In fact, there was something quite bawdy and more than a bit queer about the Faire. I noticed this early on, when I spotted a car with a Bear Pride flag bumper sticker in the parking lot. And it became even more clear when, after only 10 or so minutes in the park, a man in costume grabbed me by the arm, whispered, “Come with me…” with a twinkle in his eye, and tried to drag me off to God-knows-where. I stammered… “But… I need… to see… the owls…” (we were en route to the Birds of Prey demonstration). And aside from that I don’t think my husband would have approved. I made a mental note and moved on.

My husband, Andy, is not the Rightful King of England

Not long after, we stopped by a pub and bought ales and meads and things of that nature from a twinkly-eyed gent sporting a pointy, devilish Van Dyke and an impressively fitted pair of tights. I tipped him, and he cried out at the top of his lungs, “HE PUT A DOLLAR IN MY BOX!” Okay, I get it. He then added that had I wanted to, I could have put the money “under his cock.” I looked at Andy and mused, “Something to keep in mind when we get a second round!” and then turned back to see the barman point to a large chicken sculpture on the bar. Got me again. He added to no one and everyone in particular that people had been shoving things in his box all day. I told him, “We should all be so lucky!” and we were on our way.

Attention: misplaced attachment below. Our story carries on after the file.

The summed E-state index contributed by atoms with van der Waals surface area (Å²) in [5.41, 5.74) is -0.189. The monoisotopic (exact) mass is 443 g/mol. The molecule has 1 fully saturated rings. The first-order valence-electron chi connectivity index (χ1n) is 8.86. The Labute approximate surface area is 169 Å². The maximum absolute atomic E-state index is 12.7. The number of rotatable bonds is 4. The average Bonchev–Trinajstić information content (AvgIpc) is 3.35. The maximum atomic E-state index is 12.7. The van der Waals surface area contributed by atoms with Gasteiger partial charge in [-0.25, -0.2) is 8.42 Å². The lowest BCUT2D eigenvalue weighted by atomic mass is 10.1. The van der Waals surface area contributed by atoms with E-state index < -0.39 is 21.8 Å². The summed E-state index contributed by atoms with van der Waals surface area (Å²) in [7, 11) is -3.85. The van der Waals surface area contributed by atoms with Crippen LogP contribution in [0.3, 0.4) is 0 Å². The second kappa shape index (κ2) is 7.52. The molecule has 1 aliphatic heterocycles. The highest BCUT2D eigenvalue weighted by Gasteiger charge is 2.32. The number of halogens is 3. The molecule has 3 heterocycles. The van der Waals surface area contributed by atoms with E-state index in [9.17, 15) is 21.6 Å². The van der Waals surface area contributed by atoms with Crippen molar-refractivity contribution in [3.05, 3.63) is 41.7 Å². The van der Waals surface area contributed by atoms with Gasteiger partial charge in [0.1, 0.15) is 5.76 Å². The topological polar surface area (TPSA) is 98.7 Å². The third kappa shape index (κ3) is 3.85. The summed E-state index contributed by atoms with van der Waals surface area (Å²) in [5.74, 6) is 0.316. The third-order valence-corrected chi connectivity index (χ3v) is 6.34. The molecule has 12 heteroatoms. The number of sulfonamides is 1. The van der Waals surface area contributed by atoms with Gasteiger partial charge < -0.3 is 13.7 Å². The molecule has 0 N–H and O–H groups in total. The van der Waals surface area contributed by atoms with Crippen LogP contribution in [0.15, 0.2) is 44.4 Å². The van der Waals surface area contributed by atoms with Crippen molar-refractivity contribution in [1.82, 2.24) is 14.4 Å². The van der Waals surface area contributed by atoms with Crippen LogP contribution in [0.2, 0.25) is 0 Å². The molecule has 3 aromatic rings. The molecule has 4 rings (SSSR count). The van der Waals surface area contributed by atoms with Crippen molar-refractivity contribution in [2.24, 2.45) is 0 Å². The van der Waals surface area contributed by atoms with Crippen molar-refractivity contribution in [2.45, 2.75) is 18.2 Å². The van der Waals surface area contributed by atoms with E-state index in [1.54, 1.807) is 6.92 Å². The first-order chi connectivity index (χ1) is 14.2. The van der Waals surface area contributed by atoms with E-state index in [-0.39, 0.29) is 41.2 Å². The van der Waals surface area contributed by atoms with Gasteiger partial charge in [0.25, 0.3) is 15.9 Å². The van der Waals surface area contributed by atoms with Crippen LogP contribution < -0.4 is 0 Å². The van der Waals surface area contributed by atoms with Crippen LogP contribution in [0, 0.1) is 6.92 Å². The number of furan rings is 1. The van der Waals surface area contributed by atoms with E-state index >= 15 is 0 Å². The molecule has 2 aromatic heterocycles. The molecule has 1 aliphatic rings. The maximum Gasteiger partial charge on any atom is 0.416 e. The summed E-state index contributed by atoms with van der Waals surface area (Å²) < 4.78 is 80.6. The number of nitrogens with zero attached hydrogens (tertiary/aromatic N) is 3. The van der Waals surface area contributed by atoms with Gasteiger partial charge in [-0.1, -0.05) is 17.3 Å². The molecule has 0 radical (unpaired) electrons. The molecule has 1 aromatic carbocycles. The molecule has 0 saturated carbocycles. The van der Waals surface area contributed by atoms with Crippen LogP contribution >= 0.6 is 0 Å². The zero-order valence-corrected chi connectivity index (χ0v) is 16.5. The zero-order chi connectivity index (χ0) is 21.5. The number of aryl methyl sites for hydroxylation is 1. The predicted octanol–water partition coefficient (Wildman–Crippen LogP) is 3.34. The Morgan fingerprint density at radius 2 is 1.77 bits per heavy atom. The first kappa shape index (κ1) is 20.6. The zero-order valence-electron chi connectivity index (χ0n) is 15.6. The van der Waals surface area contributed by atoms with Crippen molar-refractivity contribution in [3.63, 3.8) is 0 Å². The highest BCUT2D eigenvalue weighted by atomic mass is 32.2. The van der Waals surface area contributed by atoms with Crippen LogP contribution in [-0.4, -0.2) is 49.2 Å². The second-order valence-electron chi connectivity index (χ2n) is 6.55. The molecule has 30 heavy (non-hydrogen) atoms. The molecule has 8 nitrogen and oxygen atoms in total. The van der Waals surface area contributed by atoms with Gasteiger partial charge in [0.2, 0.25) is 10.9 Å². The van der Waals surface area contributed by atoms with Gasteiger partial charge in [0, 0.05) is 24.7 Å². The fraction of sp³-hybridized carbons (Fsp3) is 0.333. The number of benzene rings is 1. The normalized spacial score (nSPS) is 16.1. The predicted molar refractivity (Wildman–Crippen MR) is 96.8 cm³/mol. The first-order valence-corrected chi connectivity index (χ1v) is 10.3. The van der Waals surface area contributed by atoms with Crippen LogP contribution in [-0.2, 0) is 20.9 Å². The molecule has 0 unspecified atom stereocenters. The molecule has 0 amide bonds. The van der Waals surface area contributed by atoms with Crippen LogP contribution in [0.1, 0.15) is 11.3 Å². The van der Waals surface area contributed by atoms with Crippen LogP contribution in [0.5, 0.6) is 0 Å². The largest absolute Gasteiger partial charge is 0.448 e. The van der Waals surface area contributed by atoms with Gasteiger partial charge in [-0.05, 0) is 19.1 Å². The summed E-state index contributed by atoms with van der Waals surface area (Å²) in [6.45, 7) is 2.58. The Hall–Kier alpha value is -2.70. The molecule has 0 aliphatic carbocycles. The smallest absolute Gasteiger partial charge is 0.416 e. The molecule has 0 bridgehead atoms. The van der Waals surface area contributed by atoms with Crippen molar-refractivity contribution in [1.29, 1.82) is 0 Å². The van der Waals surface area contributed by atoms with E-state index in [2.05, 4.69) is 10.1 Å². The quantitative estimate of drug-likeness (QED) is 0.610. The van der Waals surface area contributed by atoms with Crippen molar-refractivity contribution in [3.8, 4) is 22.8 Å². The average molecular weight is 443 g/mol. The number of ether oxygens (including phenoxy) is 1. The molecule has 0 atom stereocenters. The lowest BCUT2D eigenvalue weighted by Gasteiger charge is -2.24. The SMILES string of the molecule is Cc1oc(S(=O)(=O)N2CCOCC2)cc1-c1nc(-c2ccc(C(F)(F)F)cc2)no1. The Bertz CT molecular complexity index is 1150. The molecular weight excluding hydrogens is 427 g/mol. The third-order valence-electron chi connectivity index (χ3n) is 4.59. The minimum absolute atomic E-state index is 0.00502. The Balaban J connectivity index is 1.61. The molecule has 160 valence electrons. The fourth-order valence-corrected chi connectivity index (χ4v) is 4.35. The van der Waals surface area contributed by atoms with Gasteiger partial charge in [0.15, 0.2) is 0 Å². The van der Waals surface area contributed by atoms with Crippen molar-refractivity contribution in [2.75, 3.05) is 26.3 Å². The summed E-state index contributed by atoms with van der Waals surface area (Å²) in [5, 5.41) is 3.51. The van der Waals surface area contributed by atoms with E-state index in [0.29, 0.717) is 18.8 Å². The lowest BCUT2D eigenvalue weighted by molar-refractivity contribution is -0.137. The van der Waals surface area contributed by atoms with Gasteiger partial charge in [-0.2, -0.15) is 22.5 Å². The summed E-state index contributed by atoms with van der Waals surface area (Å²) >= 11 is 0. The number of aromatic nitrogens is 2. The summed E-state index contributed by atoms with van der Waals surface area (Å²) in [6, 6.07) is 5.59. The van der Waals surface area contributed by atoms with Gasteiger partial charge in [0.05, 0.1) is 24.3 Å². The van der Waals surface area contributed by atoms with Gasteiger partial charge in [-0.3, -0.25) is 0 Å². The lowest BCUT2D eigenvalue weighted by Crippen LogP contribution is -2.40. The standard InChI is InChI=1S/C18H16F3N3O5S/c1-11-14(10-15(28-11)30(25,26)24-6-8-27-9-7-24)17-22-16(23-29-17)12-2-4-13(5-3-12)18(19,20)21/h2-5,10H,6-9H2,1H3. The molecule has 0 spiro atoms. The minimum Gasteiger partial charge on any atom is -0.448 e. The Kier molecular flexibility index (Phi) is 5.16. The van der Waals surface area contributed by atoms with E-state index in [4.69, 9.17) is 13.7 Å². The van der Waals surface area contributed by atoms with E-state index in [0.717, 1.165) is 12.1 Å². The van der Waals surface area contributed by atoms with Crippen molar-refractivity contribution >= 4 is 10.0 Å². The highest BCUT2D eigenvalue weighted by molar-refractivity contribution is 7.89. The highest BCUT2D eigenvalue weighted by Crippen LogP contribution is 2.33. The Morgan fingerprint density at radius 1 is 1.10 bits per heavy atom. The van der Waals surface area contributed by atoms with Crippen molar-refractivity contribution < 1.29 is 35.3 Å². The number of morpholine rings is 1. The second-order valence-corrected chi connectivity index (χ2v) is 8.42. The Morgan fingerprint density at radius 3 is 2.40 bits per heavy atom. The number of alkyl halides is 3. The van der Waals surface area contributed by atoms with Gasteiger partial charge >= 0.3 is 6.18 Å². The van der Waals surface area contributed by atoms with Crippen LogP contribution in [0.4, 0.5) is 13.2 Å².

As we wandered about, agog at the number of vendors (selling everything from period dress to puppets to incense to swords to pot pipes), I began to adjust to the surroundings and pay more attention to the other Faire-goers. Many, like us, were not dressed up for the occasion. But many were – and in impressive costumes that must have cost a pretty shilling. One young man looked like he shared a tailor with Littlefinger from Game of Thrones – he was definitely sporting Cenobyte Casuals. I wondered what these people looked like on a Monday morning. Were they laced up in suits for boring desk jobs? Were they teachers? Stay-at-home moms and dads? Local government?